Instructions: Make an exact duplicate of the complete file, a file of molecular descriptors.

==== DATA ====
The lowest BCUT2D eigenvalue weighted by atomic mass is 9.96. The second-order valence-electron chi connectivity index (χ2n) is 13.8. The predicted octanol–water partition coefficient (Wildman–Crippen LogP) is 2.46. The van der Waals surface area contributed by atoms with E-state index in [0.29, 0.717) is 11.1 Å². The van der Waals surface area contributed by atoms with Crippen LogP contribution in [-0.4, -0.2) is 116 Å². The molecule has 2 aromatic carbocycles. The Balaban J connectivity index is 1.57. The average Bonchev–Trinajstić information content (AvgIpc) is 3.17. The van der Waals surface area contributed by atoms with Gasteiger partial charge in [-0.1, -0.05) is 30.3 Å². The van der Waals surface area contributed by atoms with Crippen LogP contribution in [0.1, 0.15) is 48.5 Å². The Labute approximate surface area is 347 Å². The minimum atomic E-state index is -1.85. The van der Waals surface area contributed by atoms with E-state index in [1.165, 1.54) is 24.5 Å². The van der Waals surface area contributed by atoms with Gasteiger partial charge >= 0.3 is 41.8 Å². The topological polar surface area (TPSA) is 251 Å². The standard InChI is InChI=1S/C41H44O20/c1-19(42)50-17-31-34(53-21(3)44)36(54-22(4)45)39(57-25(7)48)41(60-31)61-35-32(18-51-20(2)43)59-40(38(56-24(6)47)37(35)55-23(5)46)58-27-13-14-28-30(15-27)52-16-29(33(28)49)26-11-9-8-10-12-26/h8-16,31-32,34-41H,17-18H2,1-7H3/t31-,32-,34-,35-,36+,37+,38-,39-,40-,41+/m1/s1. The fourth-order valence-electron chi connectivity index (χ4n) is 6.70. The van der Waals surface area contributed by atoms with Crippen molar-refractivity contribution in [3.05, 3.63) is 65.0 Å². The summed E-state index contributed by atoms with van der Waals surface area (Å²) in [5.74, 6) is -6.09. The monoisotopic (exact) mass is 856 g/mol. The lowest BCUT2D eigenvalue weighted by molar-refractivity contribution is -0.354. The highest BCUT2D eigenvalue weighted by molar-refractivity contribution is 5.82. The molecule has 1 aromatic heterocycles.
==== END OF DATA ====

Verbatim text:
The lowest BCUT2D eigenvalue weighted by atomic mass is 9.96. The second-order valence-electron chi connectivity index (χ2n) is 13.8. The predicted octanol–water partition coefficient (Wildman–Crippen LogP) is 2.46. The van der Waals surface area contributed by atoms with E-state index in [0.29, 0.717) is 11.1 Å². The van der Waals surface area contributed by atoms with Crippen LogP contribution in [-0.4, -0.2) is 116 Å². The molecule has 2 aromatic carbocycles. The Balaban J connectivity index is 1.57. The average Bonchev–Trinajstić information content (AvgIpc) is 3.17. The van der Waals surface area contributed by atoms with Gasteiger partial charge in [-0.1, -0.05) is 30.3 Å². The van der Waals surface area contributed by atoms with Crippen LogP contribution in [0.1, 0.15) is 48.5 Å². The Labute approximate surface area is 347 Å². The minimum atomic E-state index is -1.85. The van der Waals surface area contributed by atoms with E-state index in [1.165, 1.54) is 24.5 Å². The van der Waals surface area contributed by atoms with Gasteiger partial charge >= 0.3 is 41.8 Å². The topological polar surface area (TPSA) is 251 Å². The standard InChI is InChI=1S/C41H44O20/c1-19(42)50-17-31-34(53-21(3)44)36(54-22(4)45)39(57-25(7)48)41(60-31)61-35-32(18-51-20(2)43)59-40(38(56-24(6)47)37(35)55-23(5)46)58-27-13-14-28-30(15-27)52-16-29(33(28)49)26-11-9-8-10-12-26/h8-16,31-32,34-41H,17-18H2,1-7H3/t31-,32-,34-,35-,36+,37+,38-,39-,40-,41+/m1/s1. The fourth-order valence-electron chi connectivity index (χ4n) is 6.70. The van der Waals surface area contributed by atoms with Crippen molar-refractivity contribution in [3.05, 3.63) is 65.0 Å². The summed E-state index contributed by atoms with van der Waals surface area (Å²) in [5.74, 6) is -6.09. The monoisotopic (exact) mass is 856 g/mol. The lowest BCUT2D eigenvalue weighted by molar-refractivity contribution is -0.354. The highest BCUT2D eigenvalue weighted by molar-refractivity contribution is 5.82. The molecule has 1 aromatic heterocycles.